The family: an emotional system.
Most therapeutic frameworks view a person’s behaviour as emerging from an individual or from a dyad (mother-child), Bowen Family Systems Theory however, views human behaviour through a ‘family systems’ lens. The human family according to Bowen Family Systems Theory is a naturally occurring system, a product of evolution, like all other naturally occurring systems from single-celled organisms to broad social groups of animals and humans. As a natural system the family forms the most important developmental context for individuals across their life-span and may be the most affective environment shaping the brain of individuals over their life time (p. 11 Noone & Papero).
A systems thinking approach views the family as functioning as a unit, a whole organism. Much like an ant colony might function as one, whereby individual ants behave in accordance to the whole colony. Bowen Family Systems Theory is interested in the automatic patterned behaviours that can be observed among family members, defining the family as an “emotional system”. The term emotion here is used as Darwin used it, to address underlying aspects of human and animal behaviour which are broader than a single organism and exist across species:
“Man is conceived as the most complex form of life that evolved from the lower forms and is ultimately connected with all living things…Emotional functioning includes the automatic forces that govern protoplasmic life. It includes the force that biology defines as instinct, reproduction, the automatic activity controlled by the autonomic nervous system, subjective emotional and feeling states, and the forces that govern relationship systems…The theory postulates that far more human activity is governed by man’s emotional system than he is willing to admit, and there is far more similarity than dissimilarity between the ‘dance of life’ in lower forms and the ‘dance of life’ in human forms” (Bowen, 1978, pp. 304-305).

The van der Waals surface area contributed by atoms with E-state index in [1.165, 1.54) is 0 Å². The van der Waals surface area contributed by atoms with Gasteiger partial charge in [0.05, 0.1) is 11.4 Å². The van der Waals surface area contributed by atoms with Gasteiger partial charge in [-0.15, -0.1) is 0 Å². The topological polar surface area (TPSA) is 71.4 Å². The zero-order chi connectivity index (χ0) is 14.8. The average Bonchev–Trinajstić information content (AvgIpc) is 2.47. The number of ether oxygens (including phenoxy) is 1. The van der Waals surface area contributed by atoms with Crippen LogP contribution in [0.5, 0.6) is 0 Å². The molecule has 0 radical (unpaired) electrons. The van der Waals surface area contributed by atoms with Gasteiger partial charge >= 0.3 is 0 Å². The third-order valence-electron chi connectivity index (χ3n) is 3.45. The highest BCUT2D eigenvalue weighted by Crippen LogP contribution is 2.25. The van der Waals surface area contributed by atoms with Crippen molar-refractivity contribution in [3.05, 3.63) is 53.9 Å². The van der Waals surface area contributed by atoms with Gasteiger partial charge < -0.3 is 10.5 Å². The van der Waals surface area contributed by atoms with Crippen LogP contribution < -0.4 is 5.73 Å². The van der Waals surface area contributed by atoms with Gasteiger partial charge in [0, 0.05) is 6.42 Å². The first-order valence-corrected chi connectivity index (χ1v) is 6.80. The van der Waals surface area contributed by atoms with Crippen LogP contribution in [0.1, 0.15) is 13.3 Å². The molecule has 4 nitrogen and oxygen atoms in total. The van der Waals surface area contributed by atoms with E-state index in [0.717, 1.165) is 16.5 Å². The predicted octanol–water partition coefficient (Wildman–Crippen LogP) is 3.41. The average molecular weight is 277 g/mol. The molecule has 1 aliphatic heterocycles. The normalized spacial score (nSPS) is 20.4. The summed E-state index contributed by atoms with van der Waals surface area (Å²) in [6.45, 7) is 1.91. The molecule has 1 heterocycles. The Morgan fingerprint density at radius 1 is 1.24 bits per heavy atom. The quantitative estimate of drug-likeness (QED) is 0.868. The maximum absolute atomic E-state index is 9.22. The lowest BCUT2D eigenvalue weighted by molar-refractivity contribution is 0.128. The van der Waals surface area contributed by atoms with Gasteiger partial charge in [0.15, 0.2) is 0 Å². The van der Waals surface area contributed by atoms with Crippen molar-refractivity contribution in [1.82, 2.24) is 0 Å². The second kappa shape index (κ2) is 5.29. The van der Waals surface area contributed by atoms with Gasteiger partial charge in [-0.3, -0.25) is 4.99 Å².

The concept of the family emotional system highlights the fact that human behaviour along with that of many other social species is not only self-regulated by individuals but also co-regulated by the interdependent systems in which individuals are embedded (p. 10 Noone & Papero).
The co-regulation that occurs in families is extremely complex. It’s often easy to see a behaviour in a person as belonging solely to that individual without considering the context. Of course genes play a part in symptom development and behavioural tendencies but more and more scientific research points to the correlation between organisms and how they develop and adapt in their environmental contexts.
The ‘relationship process’ leads to specific patterns in families that regulate the automatic functioning of individual members. Studies of families suggest that relationship processes are the primary means of transmitting stress or calm (Noone, 2013). In addition, studies of physiological measures of family members interacting around intense topics point toward triangular patterns that repeat in periods of stress and calm (Harrison, 2013).
The study of the family over the past sixty years has provided important knowledge regarding relationship systems as primary transmitters of vulnerability to stress reactivity or as transmitters of lower vulnerability (Howard and Gordon, 2015).The study of epigenetics is shedding light to the link between relationship processes and vulnerability, under certain conditions, for cancer and depression, for example. While family process does not cause cancer and depression, family process is a powerful regulator for health, both emotional and physical (Howard and Gordon, 2015). Under conditions of disruption within a family, individuals with lower levels of defined self are more vulnerable for the development of physical, emotional, or social symptoms. Under unusually calm family conditions, those same individuals may show no signs or symptoms at all (Kerr, 2013).
Within families some individuals are more prone to function for themselves while others automatically function for the group. Families that are more able to adapt to stressful events are the ones which have a flexible balance of connection and autonomy. Individuals in more differentiated family systems are able to discuss their differences calmly without attacking, defending, complying or cutting off connection. It is speculated that family units significantly lacking in the emotional autonomy of its members, where there is pressure to think and act the same, provide the basis for intense symptoms such as schizophrenia or severe alcoholism.
When a person is able to become more aware and objective in regards to their own behaviour and the behaviour of other family members they become less bound to the automatic behavioural patterns of their family and are better able to choose how to behave. Heightened awareness and the ability to observe one’s own behaviour as it is happening in reaction to another is part of the work of family therapy and allows for a more flexible response. This ability to observe oneself is unique to human beings (and some primates) and it is what distinguishes us from other animals. It is an opportunity we could choose to take up more often.